2 Excitability and Action Potential

2 Excitability and Action Potential - EXCITABILITY & ACTION...

Info iconThis preview shows pages 1–4. Sign up to view the full content.

View Full Document Right Arrow Icon
EXCITABILITY & ACTION POTENTIALS AC Brown page 1 A7a INTRODUCTION A. Excitable Tissue: able to generate Action Potentials (APs) (e.g. neurons, muscle cells) B. Neurons (nerve cells) a. components 1) soma (cell body): metabolic center (vital, always present, contains cell nucleus): information integration 2) dendrites (branches from the soma): receive information, generally but not always present 3) axons (one or two generally long branches from the soma): transmit information b. organization 1) Central Nervous System (CNS): neurons of the brain and spinal cord 2) Peripheral Nervous System (PNS): neurons outside the brain and spinal cord Note: Sometimes the neurons within the alimentary tract are considered a separate division, the enteric nervous system 3) axon groups: axons running together in the PNS are termed nerves ; axon groups running together and of similar function are in the CNS generally called tracts , although other terms are frequently used (column, lemniscus, etc.) 4) a group of somas of similar function in the PNS is called a ganglion ; in the CNS, it is generally called nucleus
Background image of page 1

Info iconThis preview has intentionally blurred sections. Sign up to view the full version.

View Full DocumentRight Arrow Icon
EXCITABILITY & ACTION POTENTIALS AC Brown page 2 A7a PHENOMENON OF EXCITABILITY A. Response to brief Electrical Stimulus (Pulse) 1. Effect of brief depolarization (inside less negative) Weak stimulus: Brief depolarization followed return to resting potential; due to ion movement, particularly K + and Cl - Stronger stimulus: Action potential; due to regenerative Na + influx B. Properties of the Action Potential (AP)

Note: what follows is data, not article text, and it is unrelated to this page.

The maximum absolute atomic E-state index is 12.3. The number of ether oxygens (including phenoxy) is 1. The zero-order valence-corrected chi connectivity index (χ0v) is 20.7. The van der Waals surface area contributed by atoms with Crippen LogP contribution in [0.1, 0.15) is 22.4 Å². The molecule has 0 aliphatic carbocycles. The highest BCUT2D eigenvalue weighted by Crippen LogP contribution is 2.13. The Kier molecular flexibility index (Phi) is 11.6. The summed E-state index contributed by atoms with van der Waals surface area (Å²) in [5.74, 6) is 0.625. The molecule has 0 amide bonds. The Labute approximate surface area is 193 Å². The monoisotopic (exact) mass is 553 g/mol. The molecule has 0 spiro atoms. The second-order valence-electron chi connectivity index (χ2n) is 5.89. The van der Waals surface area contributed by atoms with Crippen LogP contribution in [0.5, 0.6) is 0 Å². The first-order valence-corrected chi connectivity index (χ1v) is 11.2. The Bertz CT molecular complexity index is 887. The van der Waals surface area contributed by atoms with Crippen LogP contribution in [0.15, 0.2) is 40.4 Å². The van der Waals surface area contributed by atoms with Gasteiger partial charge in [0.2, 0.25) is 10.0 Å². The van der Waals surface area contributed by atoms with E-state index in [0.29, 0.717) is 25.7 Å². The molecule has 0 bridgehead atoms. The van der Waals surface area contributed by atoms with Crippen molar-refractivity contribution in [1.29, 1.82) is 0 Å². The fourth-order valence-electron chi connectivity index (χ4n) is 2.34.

Background image of page 2
EXCITABILITY & ACTION POTENTIALS AC Brown page 3 A7a PHENOMENON OF EXCITABILITY B. Properties of the Action Potential (AP) – continued 1. shape ("spike") a. brief membrane depolarization b. overshoots zero (membrane positive), usually c. duration about 1 msec ( millisecond, 0.001 second) d. may or may not undershoot resting potential (after potential) when AP is complete, but eventually returns to resting level
Background image of page 3

Info iconThis preview has intentionally blurred sections. Sign up to view the full version.

View Full DocumentRight Arrow Icon
Image of page 4
This is the end of the preview. Sign up to access the rest of the document.

This note was uploaded on 01/03/2012 for the course BIO 308 taught by Professor Acbrown during the Spring '10 term at Portland.

Page1 / 7

2 Excitability and Action Potential - EXCITABILITY & ACTION...

This preview shows document pages 1 - 4. Sign up to view the full document.

View Full Document Right Arrow Icon
Ask a homework question - tutors are online